That’s how it looks if you’re a public-lands rancher. Consider this piece, posted today in the Elko Daily Free Press. Long on numbers about wild horses and burros, but devoid of facts about privately owned cattle and sheep.
There were roughly 82,000 wild horses and burros on public lands in the western U.S. last year, according to the story. About 10,000 were removed in 2018 but the 2019 foal crop has probably replaced them.
Given that roughly nine million AUMs are sold to ranchers annually, there must be about 1.5 million cow/calf pairs grazing on public lands in the western U.S., assuming they feed six months per year.
Livestock population densities, computed elsewhere on these pages, also show a huge margin beyond that for wild horses and burros.
But it doesn’t matter. The wild horse population exceeds AML, the number of horses on public lands the ranchers are willing to tolerate, roughly one animal per thousand acres.
The population needs to be reduced, now.
You’d think it was their land but it’s not.
It’s not about cost. It’s not about rangeland degradation. It’s about deceit and greed on the part of the ranchers, their overlords and political allies.
The forage currently allocated to privately owned cattle and sheep on public lands in the western U.S. would support 750,000 wild horses and burros, enough to empty all of the off-range corrals and long-term pastures fifteen times over.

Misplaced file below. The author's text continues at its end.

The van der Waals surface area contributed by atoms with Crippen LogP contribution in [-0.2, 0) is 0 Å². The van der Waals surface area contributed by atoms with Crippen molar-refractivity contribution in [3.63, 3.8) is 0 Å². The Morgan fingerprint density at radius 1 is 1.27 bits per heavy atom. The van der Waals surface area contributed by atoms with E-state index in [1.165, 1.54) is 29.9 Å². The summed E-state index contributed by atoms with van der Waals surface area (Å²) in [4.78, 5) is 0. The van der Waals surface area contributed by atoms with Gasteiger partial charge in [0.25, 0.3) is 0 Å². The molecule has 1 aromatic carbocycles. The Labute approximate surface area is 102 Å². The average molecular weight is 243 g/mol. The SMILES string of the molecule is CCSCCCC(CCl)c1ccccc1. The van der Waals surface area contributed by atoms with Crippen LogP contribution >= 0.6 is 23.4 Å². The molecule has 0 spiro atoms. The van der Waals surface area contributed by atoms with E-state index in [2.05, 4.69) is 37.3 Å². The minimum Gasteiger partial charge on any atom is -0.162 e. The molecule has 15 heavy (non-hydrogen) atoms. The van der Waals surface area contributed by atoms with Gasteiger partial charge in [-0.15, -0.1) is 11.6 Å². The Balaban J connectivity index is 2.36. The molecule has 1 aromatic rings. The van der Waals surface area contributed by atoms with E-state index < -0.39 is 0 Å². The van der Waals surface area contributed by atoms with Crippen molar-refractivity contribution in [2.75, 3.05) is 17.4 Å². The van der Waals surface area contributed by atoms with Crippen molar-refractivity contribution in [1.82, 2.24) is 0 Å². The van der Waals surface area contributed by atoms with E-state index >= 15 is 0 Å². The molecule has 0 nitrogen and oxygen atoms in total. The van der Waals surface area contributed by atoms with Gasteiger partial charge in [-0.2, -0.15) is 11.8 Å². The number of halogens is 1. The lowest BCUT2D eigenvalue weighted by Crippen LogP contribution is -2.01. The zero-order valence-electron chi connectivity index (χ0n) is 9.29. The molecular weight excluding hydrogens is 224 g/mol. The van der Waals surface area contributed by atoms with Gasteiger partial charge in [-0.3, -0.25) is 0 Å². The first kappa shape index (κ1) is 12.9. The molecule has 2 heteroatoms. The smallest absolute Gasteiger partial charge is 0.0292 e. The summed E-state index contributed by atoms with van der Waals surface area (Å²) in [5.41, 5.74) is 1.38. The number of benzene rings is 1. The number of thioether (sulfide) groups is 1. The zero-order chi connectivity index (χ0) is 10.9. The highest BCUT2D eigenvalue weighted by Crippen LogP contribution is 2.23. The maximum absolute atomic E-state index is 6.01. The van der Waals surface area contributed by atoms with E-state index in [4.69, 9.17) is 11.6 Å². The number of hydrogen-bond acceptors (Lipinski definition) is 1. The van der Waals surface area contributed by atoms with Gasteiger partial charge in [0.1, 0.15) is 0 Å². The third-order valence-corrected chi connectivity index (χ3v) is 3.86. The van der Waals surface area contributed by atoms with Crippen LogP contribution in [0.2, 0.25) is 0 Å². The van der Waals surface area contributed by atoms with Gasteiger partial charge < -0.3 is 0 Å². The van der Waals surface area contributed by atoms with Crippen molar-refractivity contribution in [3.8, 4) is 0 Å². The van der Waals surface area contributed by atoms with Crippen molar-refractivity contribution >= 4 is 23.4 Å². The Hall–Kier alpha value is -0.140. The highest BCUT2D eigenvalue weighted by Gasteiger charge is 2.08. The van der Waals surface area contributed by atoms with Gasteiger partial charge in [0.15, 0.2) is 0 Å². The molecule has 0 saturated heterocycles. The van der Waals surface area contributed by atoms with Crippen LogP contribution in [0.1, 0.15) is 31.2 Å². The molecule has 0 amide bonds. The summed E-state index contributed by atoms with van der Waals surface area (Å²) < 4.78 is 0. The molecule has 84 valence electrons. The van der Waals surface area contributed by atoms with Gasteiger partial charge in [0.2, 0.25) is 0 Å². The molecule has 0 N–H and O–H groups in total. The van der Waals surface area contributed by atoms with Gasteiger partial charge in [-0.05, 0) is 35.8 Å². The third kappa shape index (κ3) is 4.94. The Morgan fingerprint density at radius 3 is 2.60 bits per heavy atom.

In keeping with ‘other mandated uses’ of this blog.
What is the Public Lands Council? The description for the following video says the organization represents 22,000 public lands ranchers in the Western United States.
Given its location in Washington DC, most of its resources are probably devoted to public relations and political influence.
One thing is clear: Its anti-horse agenda.
Curiously, the first goal has been accepted by most of the so-called advocacy groups, with some of them involved in the second item as well.
The fourth item is perhaps the most troubling—elimination of HMAs and WHTs so forage consumed by wild horses and burros can be allocated to privately owned cattle and sheep.
Consider this definition regarding public lands from Section 103 of FLPMA:
Go ahead and find a trade group representing oil companies, mining companies, timber companies or outdoor recreation companies that’s as hostile to WHB as these guys.
Refer to this report by WAVY TV 10 in Portsmouth, VA.
Today is the third Friday of Lent, a day of abstinence from meat.
Public notifications for wild horse roundups will now be given 14 days before the expected start date, according to a report posted today by Return to Freedom in Lompoc, CA. The previous window was 31 to 76 days.
The decision was praised by a spokesman for the Public Lands Council, a front group for the public-lands ranchers and influence peddler in the 1970s when the Federal Land Policy and Management Act was drafted.
Gathers can still be performed on an emergency basis, with little or no advance notice.
Such was the case last year at the Wheeler Pass, Pancake and Antelope Valley HMAs, Nevada Wild Horse Range, Spruce-Pequop and Eagle HMAs, and the Owyhee Complex.
It’s true according KREX News in Grand Junction, CO. Another benefit is that horses not suited to life in the wild are eliminated. See this report dated 03/20/19.
Where did they get this information? From the nutjobs at Friends of the Mustangs (who helped the BLM set the traps last fall ahead of the Little Bookcliffs gather)?
Wild horse roundups increase the likelihood of inbreeding due to the reduced size of the herds and horses unfit for life in the wild die off.
RELATED: Stupid Horses Won’t Take the Bait at Little Bookcliffs.